Movement: when churches starting churches becomes the norm.


The size or shape of the new churches is unimportant. As long as they can multiply disciples and new churches, the job will get done.

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Wednesday, April 08, 2009

belly dancer

Joe Satriani plays Belly Dancer almost as well as I do [in my mind].

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Tuesday, April 07, 2009

visionary preaching

David Wayne posts some interesting thoughts regarding the balance of the imperative versus the indicative. In particular, the following statement is powerful.

Our response to the gospel is always that of repentance and faith, not action. We do not "do" something to apply the gospel, the gospel "does" something to us.

In his post, Wayne quotes T. David Gordon from Why Johnny Can't Preach.

I believe that as people's confidence in Christ goes they do, ordinarily and inevitably, bear fruit that accords with faith. Thus, there is no need for some trade-off here, or some alleged dichotomy suggesting that we need to preach morality if we are to have morality. No; preach Christ and you will have morality. Fill the sails of your hearers' souls with the wind of confidence in the Redeemer, and they will trust him as their Sanctifier, and long to see his fruit in their lives. Fill their minds and imaginations with a vision of the loveliness and perfection of Christ in his person, and the flock will long to be like him. Impress upon their weak and wavering hearts the utter competence of the mediation of the One who ever lives to make intercession for them, and they will long to serve and comfort others, even as Christ has served and comforted them.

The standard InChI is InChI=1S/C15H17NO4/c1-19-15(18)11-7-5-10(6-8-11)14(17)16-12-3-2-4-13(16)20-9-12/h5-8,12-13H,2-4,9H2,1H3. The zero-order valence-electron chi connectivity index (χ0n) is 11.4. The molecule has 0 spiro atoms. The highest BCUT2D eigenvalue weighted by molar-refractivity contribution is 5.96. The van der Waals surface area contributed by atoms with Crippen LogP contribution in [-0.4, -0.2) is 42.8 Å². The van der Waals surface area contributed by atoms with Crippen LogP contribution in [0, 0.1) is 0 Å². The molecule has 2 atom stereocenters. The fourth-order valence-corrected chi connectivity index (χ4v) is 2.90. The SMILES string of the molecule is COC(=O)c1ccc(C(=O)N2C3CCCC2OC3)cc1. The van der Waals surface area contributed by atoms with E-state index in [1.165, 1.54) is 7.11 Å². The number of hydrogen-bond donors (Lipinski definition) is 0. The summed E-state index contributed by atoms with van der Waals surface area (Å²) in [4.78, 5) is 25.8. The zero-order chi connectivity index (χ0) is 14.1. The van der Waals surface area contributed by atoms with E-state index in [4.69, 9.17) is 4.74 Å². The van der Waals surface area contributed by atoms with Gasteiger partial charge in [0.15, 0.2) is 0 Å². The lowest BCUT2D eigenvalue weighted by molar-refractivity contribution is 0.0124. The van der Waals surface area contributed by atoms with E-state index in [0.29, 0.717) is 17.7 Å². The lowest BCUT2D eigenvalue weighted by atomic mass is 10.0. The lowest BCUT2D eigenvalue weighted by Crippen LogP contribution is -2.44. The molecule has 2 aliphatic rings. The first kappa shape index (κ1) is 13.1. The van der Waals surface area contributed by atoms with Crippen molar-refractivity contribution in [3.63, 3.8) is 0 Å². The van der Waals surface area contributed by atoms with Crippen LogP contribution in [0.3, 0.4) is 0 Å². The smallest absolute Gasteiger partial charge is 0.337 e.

Very consistent with the earlier quote of Antoine de Saint-Exupery.

these last days

Kim Riddlebarger writes the following in A Case for Amillennialism.

It is clear throughout the New Testament that the "last days" commenced with the coming of Christ and his triumphant resurrection(Acts 2.17; Heb 1.2). These last days are also the time of salvation (2 Cor 6.2), for with the coming christ, the new creation began. The old had gone, and the new had come (2 Cor 5.17). Paul said that certain blessings of "the age to come," including reconciliation, were won for us by Jesus Christ through his death and resurrection (Rom 4.25; 1 Cor 15.20-28). Paul spoke of these blessings as the present possession of those in union with Christ, for they no longer belong to "the old," that is, this present evil age. And yet it is equally true that these blessings are not fully realized until the consummation, when creation itself is finally released from bondage (Rom 8.18-25) and when the earthly at last puts on the heavenly (1 Cor 15.53). Paul said, "If we hope for what we do not have, we wait for it patiently" (Rom 8.25). It is the possession of the blessings of the eschatological "not yet" in this evil age that gives Christians hope until these things become a visible reality at the end of the age. In fact, Paul said, God has given us his Holy Spirit, who is a deposit guaranteeing our inheritance, which is not a temporal victory in this age but our ultimate redemption (Eph 1.13-14). It is this eschatological dimension that gave Paul a theological basis for the hope Christians need in the face of suffering until this present evil age comes to an end - "the fellowship of sharing in his [Christ's] sufferings" (Phil 3.10). Indeed, we may be, as Paul said, crushed but not perplexed. We are not abandoned or destroyed, though we may be stricken down by our enemies. As Christians, we are to "carry around in our body the death of Jesus, so that the life of Jesus may also be revealed in our body. For we who are alive are always being given over to death for Jesus' sake" (2 Cor 4.7-12).

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resurrection disproved

Dr. Edwin Barkley has disproved the resurrection. As I read this I thought how similar reason is used by so many in so many different arguments. Barkley's claim? "It simply cannot happen." He has "looked at 10,000 deaths recorded in the United States over the past three years. None of those people came back to life. Therefore, Jesus couldn't come back either."

For the full article read here.

Ok - it's a satire but again, how many do you know (or perhaps yourself) that have used similar rationale?


In preparation for Passover this year (9-15 April), here a little humor from Bitter Herb.

a band of enemies

Daryl Dash quotes DA Carson: